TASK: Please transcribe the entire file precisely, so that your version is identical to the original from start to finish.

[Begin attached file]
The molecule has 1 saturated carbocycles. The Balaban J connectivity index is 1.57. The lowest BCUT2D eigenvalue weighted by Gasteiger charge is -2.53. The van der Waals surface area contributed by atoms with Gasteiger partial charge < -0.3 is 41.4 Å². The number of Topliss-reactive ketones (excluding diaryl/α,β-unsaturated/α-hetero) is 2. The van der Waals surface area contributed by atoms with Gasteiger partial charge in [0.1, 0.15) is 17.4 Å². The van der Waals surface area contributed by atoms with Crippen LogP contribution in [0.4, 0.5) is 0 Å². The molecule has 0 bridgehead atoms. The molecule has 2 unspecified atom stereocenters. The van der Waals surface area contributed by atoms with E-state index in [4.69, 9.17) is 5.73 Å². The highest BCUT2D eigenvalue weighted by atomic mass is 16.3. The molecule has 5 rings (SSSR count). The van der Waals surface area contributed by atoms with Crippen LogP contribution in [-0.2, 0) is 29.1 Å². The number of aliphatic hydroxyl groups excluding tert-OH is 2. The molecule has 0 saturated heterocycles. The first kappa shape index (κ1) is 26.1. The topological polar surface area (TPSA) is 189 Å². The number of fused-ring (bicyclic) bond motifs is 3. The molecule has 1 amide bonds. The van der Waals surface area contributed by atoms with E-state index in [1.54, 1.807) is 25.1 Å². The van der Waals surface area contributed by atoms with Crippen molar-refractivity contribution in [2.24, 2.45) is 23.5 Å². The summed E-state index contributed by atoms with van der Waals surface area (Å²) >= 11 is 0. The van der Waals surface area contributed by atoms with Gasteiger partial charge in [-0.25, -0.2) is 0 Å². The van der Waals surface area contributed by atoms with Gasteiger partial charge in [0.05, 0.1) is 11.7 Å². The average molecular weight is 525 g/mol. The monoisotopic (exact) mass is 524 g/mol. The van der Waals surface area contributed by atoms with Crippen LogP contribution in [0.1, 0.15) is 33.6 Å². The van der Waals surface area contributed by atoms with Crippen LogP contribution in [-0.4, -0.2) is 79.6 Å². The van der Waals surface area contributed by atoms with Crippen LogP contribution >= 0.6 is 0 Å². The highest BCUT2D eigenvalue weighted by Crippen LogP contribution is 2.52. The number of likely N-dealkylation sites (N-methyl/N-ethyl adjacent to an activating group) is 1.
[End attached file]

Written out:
The molecule has 1 saturated carbocycles. The Balaban J connectivity index is 1.57. The lowest BCUT2D eigenvalue weighted by Gasteiger charge is -2.53. The van der Waals surface area contributed by atoms with Gasteiger partial charge < -0.3 is 41.4 Å². The number of Topliss-reactive ketones (excluding diaryl/α,β-unsaturated/α-hetero) is 2. The van der Waals surface area contributed by atoms with Gasteiger partial charge in [0.1, 0.15) is 17.4 Å². The van der Waals surface area contributed by atoms with Crippen LogP contribution in [0.4, 0.5) is 0 Å². The molecule has 0 bridgehead atoms. The molecule has 2 unspecified atom stereocenters. The van der Waals surface area contributed by atoms with E-state index in [4.69, 9.17) is 5.73 Å². The highest BCUT2D eigenvalue weighted by atomic mass is 16.3. The molecule has 5 rings (SSSR count). The van der Waals surface area contributed by atoms with Crippen LogP contribution in [-0.2, 0) is 29.1 Å². The number of aliphatic hydroxyl groups excluding tert-OH is 2. The molecule has 0 saturated heterocycles. The first kappa shape index (κ1) is 26.1. The topological polar surface area (TPSA) is 189 Å². The number of fused-ring (bicyclic) bond motifs is 3. The molecule has 1 amide bonds. The van der Waals surface area contributed by atoms with E-state index in [1.54, 1.807) is 25.1 Å². The van der Waals surface area contributed by atoms with Crippen molar-refractivity contribution in [2.24, 2.45) is 23.5 Å². The summed E-state index contributed by atoms with van der Waals surface area (Å²) >= 11 is 0. The van der Waals surface area contributed by atoms with Gasteiger partial charge in [-0.25, -0.2) is 0 Å². The van der Waals surface area contributed by atoms with Gasteiger partial charge in [0.05, 0.1) is 11.7 Å². The average molecular weight is 525 g/mol. The monoisotopic (exact) mass is 524 g/mol. The van der Waals surface area contributed by atoms with Crippen LogP contribution in [0.1, 0.15) is 33.6 Å². The van der Waals surface area contributed by atoms with Crippen LogP contribution in [-0.4, -0.2) is 79.6 Å². The van der Waals surface area contributed by atoms with Crippen LogP contribution >= 0.6 is 0 Å². The highest BCUT2D eigenvalue weighted by Crippen LogP contribution is 2.52. The number of likely N-dealkylation sites (N-methyl/N-ethyl adjacent to an activating group) is 1.